EDEN PRAIRIE, MNIncreased prices for replacement tires and higher labor rates were the driving factors in fleet car maintenance costs rising 5 percent for the 2008-calendar year compared to 2007. Results are based on data from a fleet passenger car maintenance study conducted by GE Capital Solutions Fleet Services of 70,374 passenger cars during the 12-month period from Jan. 1 to Dec. 31, 2008.

Tire expenses continued to increase in 2008 in reaction to the higher cost of oil, a key ingredient in manufacturing tires. The trend to larger 17- and 18-inch wheel sizes also added to replacement tire expenses.

In addition, labor rates continued to rise in the automotive service industry due to rising internal business costs, higher skill set demanded of technicians, and parts delays.

Overall preventive maintenance (PM) expenses remained flat in calendar-year 2008 compared to 2007, with the PM incident rate also declining as fleets increased adoption of extended oil change intervals recommended by several OEMs and oil life monitoring systems — resulting in fewer PM repair shop visits, less driver downtime, and lower overall PM costs.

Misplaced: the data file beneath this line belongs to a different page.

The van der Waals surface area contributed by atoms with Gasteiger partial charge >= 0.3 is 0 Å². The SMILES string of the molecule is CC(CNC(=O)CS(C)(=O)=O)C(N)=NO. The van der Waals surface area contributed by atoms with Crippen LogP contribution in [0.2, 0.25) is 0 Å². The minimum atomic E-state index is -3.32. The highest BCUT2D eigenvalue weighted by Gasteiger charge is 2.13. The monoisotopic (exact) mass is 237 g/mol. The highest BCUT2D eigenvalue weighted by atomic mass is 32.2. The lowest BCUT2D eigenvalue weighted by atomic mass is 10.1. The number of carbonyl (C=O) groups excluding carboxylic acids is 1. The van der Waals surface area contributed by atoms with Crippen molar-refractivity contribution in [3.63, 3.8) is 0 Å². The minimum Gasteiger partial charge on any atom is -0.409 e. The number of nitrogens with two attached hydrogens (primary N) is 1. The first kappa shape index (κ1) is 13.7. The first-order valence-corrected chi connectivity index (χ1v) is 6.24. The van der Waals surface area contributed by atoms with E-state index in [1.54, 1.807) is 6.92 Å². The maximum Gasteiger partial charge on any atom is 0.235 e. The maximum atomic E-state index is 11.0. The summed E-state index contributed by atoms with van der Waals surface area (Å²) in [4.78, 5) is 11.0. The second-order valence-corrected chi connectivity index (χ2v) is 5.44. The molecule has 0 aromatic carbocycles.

Though the incident of catastrophic expenses for powertrain failures has decreased across the board among commercial fleets, the increase in powertrain warranties by OEMs may result in higher maintenance costs for fleets.

Despite rising maintenance costs, the overall increase in vehicle quality for 2008 has helped offset other maintenance cost increases.